CentOS/Fedora/RHEL - Installing MySQL Database with YUM

This article describes how to install MySQL on CentOS, Fedora, and Red Hat Enterprise Linux systems by using the YUM package manager. The YUM package manager is an automatic installer and uinstaller for Red Hat based systems. It downloads requested applications from a network of repository servers where the latest stable versions of popular applications are stored. To install a newer version of an application than what is available in the YUM repositories, you can compile it from the source code.

Note: CentOS 7, Red Hat 7, and Fedora 19 and later versions have replaced MySQL with MariaDB. To reflect this, instructions for MariaDB procedures are included in this article.



Updating your server

To keep your server secure, use the following command to update all of the software on your server with YUM:

# sudo yum -y update


Installing MySQL and MariaDB with YUM

After you complete the updates to your server, perform the following procedures to install the database server.

MySQL installation

Use the following command to install the MySQL server:

# sudo yum -y install mysql-server

MariaDB installation

Use the following command to install the MariaDB server:

# sudo yum install mariadb-server mariadb


Starting the database service

After you complete the installation, you can start the database application for the first time. Upon initial startup, the application creates several test databases and system databases.

Starting MySQL

Use the following command to start the MySQL server:

# sudo /etc/init.d/mysqld start

Starting MariaDB

Use the following command to start the MariaDB server:

#sudo systemctl start mariadb.service


Securing MySQL

Now that you have the MySQL server running, you need to secure the installation.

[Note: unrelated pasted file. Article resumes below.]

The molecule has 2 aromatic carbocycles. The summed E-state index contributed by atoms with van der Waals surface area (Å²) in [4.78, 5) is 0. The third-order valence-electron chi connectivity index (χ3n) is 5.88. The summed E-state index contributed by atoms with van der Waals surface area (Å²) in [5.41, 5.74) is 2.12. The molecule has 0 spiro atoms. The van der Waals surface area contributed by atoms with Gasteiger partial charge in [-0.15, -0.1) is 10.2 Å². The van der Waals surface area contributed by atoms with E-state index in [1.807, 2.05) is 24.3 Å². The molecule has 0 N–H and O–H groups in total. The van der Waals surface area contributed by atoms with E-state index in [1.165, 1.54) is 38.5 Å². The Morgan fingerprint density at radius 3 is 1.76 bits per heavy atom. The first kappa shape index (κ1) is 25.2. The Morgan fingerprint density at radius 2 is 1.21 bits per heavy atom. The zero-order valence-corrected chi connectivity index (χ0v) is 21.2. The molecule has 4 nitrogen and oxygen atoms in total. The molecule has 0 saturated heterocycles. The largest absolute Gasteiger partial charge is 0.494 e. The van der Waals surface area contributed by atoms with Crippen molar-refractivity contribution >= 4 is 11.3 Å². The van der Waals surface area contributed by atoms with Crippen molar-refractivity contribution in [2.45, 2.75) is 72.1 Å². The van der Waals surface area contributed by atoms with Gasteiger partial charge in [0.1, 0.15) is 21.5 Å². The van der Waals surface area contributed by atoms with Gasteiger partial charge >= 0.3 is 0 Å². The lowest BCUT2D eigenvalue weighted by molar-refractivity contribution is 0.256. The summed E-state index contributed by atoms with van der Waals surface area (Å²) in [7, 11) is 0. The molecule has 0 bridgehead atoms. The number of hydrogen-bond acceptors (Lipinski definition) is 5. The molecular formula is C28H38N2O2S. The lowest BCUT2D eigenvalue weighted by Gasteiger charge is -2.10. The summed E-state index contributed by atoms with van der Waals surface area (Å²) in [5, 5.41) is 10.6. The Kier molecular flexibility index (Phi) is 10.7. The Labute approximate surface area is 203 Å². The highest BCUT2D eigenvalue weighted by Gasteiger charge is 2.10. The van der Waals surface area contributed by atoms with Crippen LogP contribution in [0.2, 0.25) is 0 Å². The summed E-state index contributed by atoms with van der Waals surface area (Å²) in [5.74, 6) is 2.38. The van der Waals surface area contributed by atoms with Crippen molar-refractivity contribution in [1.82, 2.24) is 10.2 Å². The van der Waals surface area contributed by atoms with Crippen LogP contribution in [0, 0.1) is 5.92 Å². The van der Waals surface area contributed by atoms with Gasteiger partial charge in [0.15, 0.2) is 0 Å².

1. Use the following command to start the secure setup script:
    # sudo /usr/bin/mysql_secure_installation

  2. You must enter a current root password to begin this installation. Because this is a new installation, the root password is set to None. Press Enter.

  3. When asked if you want to set your root password, select Y and then press Enter.

  4. When prompted, enter your root password twice. If you entered it correctly, you will see the Success! message.

  5. To remove the MySQL anonymous users, press Y and then Enter. The text above the question explains this topic in more detail.

  6. To disallow remote login for the root user and allow connections only from the server itself, press Y and then Enter.

  7. To delete the default test database and the associated users, press Y and then Enter.

  8. To reload the user settings (called privilege tables) so that user changes take effect, press Y and then Enter.

Your database installation is complete. The procedures described in this article support only local connections and do not allow you to connect remotely. The article MySQL - Connect to your database remotely explains how to make a remote connection from another server to your database.


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